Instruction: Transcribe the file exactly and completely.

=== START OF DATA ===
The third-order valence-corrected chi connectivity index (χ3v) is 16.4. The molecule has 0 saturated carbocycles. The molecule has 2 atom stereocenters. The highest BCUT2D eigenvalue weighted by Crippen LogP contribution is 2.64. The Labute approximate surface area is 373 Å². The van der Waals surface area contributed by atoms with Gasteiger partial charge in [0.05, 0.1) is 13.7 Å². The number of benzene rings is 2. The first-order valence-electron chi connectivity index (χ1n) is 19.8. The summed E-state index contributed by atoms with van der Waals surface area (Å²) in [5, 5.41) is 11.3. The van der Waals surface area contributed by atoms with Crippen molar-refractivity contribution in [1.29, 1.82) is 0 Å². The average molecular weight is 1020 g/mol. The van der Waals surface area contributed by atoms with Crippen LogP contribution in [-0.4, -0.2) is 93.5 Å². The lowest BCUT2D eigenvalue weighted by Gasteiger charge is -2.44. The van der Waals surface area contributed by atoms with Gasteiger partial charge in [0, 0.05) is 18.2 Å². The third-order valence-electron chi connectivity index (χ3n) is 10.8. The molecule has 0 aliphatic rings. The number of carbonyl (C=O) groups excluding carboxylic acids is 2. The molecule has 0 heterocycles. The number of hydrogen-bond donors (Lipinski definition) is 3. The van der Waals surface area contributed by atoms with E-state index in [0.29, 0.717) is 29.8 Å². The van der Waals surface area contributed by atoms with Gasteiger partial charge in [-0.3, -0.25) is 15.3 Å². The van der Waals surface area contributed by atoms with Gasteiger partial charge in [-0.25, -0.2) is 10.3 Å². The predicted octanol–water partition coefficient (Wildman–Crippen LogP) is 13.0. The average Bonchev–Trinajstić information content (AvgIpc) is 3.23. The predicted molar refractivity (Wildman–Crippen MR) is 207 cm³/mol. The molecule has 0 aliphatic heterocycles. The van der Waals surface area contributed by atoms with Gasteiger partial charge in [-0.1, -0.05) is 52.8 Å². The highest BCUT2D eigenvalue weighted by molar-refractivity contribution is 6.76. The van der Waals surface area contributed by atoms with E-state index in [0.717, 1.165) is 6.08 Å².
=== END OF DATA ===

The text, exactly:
The third-order valence-corrected chi connectivity index (χ3v) is 16.4. The molecule has 0 saturated carbocycles. The molecule has 2 atom stereocenters. The highest BCUT2D eigenvalue weighted by Crippen LogP contribution is 2.64. The Labute approximate surface area is 373 Å². The van der Waals surface area contributed by atoms with Gasteiger partial charge in [0.05, 0.1) is 13.7 Å². The number of benzene rings is 2. The first-order valence-electron chi connectivity index (χ1n) is 19.8. The summed E-state index contributed by atoms with van der Waals surface area (Å²) in [5, 5.41) is 11.3. The van der Waals surface area contributed by atoms with Crippen molar-refractivity contribution in [1.29, 1.82) is 0 Å². The average molecular weight is 1020 g/mol. The van der Waals surface area contributed by atoms with Crippen LogP contribution in [-0.4, -0.2) is 93.5 Å². The lowest BCUT2D eigenvalue weighted by Gasteiger charge is -2.44. The van der Waals surface area contributed by atoms with Gasteiger partial charge in [0, 0.05) is 18.2 Å². The third-order valence-electron chi connectivity index (χ3n) is 10.8. The molecule has 0 aliphatic rings. The number of carbonyl (C=O) groups excluding carboxylic acids is 2. The molecule has 0 heterocycles. The number of hydrogen-bond donors (Lipinski definition) is 3. The van der Waals surface area contributed by atoms with E-state index in [0.29, 0.717) is 29.8 Å². The van der Waals surface area contributed by atoms with Gasteiger partial charge in [-0.3, -0.25) is 15.3 Å². The van der Waals surface area contributed by atoms with Gasteiger partial charge in [-0.25, -0.2) is 10.3 Å². The predicted octanol–water partition coefficient (Wildman–Crippen LogP) is 13.0. The average Bonchev–Trinajstić information content (AvgIpc) is 3.23. The predicted molar refractivity (Wildman–Crippen MR) is 207 cm³/mol. The molecule has 0 aliphatic heterocycles. The van der Waals surface area contributed by atoms with Gasteiger partial charge in [-0.1, -0.05) is 52.8 Å². The highest BCUT2D eigenvalue weighted by molar-refractivity contribution is 6.76. The van der Waals surface area contributed by atoms with E-state index in [0.717, 1.165) is 6.08 Å².